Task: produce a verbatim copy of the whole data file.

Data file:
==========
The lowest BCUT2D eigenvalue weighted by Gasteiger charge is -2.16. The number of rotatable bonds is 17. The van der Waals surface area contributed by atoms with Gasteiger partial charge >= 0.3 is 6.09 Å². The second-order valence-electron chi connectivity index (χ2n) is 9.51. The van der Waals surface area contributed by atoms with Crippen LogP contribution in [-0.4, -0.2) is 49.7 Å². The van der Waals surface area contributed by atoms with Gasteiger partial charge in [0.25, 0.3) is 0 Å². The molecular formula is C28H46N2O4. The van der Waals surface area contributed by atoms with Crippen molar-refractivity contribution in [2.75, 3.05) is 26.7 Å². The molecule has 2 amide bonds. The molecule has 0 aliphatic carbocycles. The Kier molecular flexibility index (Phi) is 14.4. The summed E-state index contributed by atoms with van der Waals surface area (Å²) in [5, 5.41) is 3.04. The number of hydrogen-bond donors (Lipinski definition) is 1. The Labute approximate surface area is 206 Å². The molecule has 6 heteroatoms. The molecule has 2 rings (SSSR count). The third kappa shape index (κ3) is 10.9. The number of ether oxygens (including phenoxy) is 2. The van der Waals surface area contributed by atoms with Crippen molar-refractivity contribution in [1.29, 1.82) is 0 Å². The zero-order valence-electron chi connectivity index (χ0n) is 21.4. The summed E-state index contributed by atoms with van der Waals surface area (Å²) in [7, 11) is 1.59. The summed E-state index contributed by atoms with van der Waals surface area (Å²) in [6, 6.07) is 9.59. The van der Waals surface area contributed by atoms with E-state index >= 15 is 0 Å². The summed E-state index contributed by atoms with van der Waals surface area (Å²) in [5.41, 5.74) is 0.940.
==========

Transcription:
The lowest BCUT2D eigenvalue weighted by Gasteiger charge is -2.16. The number of rotatable bonds is 17. The van der Waals surface area contributed by atoms with Gasteiger partial charge >= 0.3 is 6.09 Å². The second-order valence-electron chi connectivity index (χ2n) is 9.51. The van der Waals surface area contributed by atoms with Crippen LogP contribution in [-0.4, -0.2) is 49.7 Å². The van der Waals surface area contributed by atoms with Gasteiger partial charge in [0.25, 0.3) is 0 Å². The molecular formula is C28H46N2O4. The van der Waals surface area contributed by atoms with Crippen molar-refractivity contribution in [2.75, 3.05) is 26.7 Å². The molecule has 2 amide bonds. The molecule has 0 aliphatic carbocycles. The Kier molecular flexibility index (Phi) is 14.4. The summed E-state index contributed by atoms with van der Waals surface area (Å²) in [5, 5.41) is 3.04. The number of hydrogen-bond donors (Lipinski definition) is 1. The Labute approximate surface area is 206 Å². The molecule has 6 heteroatoms. The molecule has 2 rings (SSSR count). The third kappa shape index (κ3) is 10.9. The number of ether oxygens (including phenoxy) is 2. The van der Waals surface area contributed by atoms with Crippen molar-refractivity contribution in [1.29, 1.82) is 0 Å². The zero-order valence-electron chi connectivity index (χ0n) is 21.4. The summed E-state index contributed by atoms with van der Waals surface area (Å²) in [7, 11) is 1.59. The summed E-state index contributed by atoms with van der Waals surface area (Å²) in [6, 6.07) is 9.59. The van der Waals surface area contributed by atoms with E-state index >= 15 is 0 Å². The summed E-state index contributed by atoms with van der Waals surface area (Å²) in [5.41, 5.74) is 0.940.